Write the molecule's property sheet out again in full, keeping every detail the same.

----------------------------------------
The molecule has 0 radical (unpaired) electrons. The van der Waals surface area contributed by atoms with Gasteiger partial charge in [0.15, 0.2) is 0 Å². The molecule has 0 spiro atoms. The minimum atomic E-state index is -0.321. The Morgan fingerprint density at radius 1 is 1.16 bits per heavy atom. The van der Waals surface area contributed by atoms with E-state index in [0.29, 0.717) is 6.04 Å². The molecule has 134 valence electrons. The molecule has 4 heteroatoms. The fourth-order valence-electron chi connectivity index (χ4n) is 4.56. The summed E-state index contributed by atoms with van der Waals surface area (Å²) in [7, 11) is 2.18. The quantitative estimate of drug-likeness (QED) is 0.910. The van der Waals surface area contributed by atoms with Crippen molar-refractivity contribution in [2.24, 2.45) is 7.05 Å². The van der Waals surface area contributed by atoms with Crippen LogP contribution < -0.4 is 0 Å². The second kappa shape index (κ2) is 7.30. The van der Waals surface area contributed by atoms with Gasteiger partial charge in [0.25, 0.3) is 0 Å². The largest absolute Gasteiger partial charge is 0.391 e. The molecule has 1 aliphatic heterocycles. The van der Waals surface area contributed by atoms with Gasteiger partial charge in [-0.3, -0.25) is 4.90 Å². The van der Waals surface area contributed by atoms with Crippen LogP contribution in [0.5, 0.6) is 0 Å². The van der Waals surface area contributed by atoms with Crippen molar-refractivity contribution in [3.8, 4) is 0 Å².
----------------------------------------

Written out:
The molecule has 0 radical (unpaired) electrons. The van der Waals surface area contributed by atoms with Gasteiger partial charge in [0.15, 0.2) is 0 Å². The molecule has 0 spiro atoms. The minimum atomic E-state index is -0.321. The Morgan fingerprint density at radius 1 is 1.16 bits per heavy atom. The van der Waals surface area contributed by atoms with E-state index in [0.29, 0.717) is 6.04 Å². The molecule has 134 valence electrons. The molecule has 4 heteroatoms. The fourth-order valence-electron chi connectivity index (χ4n) is 4.56. The summed E-state index contributed by atoms with van der Waals surface area (Å²) in [7, 11) is 2.18. The quantitative estimate of drug-likeness (QED) is 0.910. The van der Waals surface area contributed by atoms with Crippen molar-refractivity contribution in [2.24, 2.45) is 7.05 Å². The van der Waals surface area contributed by atoms with Crippen LogP contribution < -0.4 is 0 Å². The second kappa shape index (κ2) is 7.30. The van der Waals surface area contributed by atoms with Gasteiger partial charge in [0.25, 0.3) is 0 Å². The largest absolute Gasteiger partial charge is 0.391 e. The molecule has 1 aliphatic heterocycles. The van der Waals surface area contributed by atoms with Gasteiger partial charge in [-0.3, -0.25) is 4.90 Å². The van der Waals surface area contributed by atoms with Crippen LogP contribution in [0.5, 0.6) is 0 Å². The van der Waals surface area contributed by atoms with Crippen molar-refractivity contribution in [3.8, 4) is 0 Å².